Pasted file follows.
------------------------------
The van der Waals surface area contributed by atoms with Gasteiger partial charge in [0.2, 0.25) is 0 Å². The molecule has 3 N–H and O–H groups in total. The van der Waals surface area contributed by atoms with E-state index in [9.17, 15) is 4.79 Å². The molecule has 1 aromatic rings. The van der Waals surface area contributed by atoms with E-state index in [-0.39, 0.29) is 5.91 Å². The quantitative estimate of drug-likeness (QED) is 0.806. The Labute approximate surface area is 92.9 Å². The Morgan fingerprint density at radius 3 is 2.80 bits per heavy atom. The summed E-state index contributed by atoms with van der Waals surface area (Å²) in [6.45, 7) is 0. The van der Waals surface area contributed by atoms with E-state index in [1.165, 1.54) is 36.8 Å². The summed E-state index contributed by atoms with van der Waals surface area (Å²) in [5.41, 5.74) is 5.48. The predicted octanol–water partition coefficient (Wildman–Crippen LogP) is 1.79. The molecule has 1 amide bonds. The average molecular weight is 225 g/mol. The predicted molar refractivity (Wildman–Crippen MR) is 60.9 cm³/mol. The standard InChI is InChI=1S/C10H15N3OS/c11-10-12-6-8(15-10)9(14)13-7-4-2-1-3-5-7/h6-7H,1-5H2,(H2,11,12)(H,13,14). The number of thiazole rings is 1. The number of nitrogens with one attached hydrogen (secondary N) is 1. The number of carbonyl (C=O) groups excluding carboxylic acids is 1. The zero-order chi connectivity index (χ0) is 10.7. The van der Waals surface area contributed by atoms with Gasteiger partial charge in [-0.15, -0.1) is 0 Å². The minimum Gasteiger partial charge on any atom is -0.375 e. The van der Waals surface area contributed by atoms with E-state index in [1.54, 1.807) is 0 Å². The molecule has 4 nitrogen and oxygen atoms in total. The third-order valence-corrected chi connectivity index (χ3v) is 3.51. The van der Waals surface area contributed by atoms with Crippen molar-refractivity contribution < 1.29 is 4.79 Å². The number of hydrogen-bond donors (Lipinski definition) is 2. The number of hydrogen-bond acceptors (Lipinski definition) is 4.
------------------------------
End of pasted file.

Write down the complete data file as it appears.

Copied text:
The van der Waals surface area contributed by atoms with Gasteiger partial charge in [0.2, 0.25) is 0 Å². The molecule has 3 N–H and O–H groups in total. The van der Waals surface area contributed by atoms with E-state index in [9.17, 15) is 4.79 Å². The molecule has 1 aromatic rings. The van der Waals surface area contributed by atoms with E-state index in [-0.39, 0.29) is 5.91 Å². The quantitative estimate of drug-likeness (QED) is 0.806. The Labute approximate surface area is 92.9 Å². The Morgan fingerprint density at radius 3 is 2.80 bits per heavy atom. The summed E-state index contributed by atoms with van der Waals surface area (Å²) in [6.45, 7) is 0. The van der Waals surface area contributed by atoms with E-state index in [1.165, 1.54) is 36.8 Å². The summed E-state index contributed by atoms with van der Waals surface area (Å²) in [5.41, 5.74) is 5.48. The predicted octanol–water partition coefficient (Wildman–Crippen LogP) is 1.79. The molecule has 1 amide bonds. The average molecular weight is 225 g/mol. The predicted molar refractivity (Wildman–Crippen MR) is 60.9 cm³/mol. The standard InChI is InChI=1S/C10H15N3OS/c11-10-12-6-8(15-10)9(14)13-7-4-2-1-3-5-7/h6-7H,1-5H2,(H2,11,12)(H,13,14). The number of thiazole rings is 1. The number of nitrogens with one attached hydrogen (secondary N) is 1. The number of carbonyl (C=O) groups excluding carboxylic acids is 1. The zero-order chi connectivity index (χ0) is 10.7. The van der Waals surface area contributed by atoms with Gasteiger partial charge in [-0.15, -0.1) is 0 Å². The minimum Gasteiger partial charge on any atom is -0.375 e. The van der Waals surface area contributed by atoms with E-state index in [1.54, 1.807) is 0 Å². The molecule has 4 nitrogen and oxygen atoms in total. The third-order valence-corrected chi connectivity index (χ3v) is 3.51. The van der Waals surface area contributed by atoms with Crippen molar-refractivity contribution < 1.29 is 4.79 Å². The number of hydrogen-bond donors (Lipinski definition) is 2. The number of hydrogen-bond acceptors (Lipinski definition) is 4.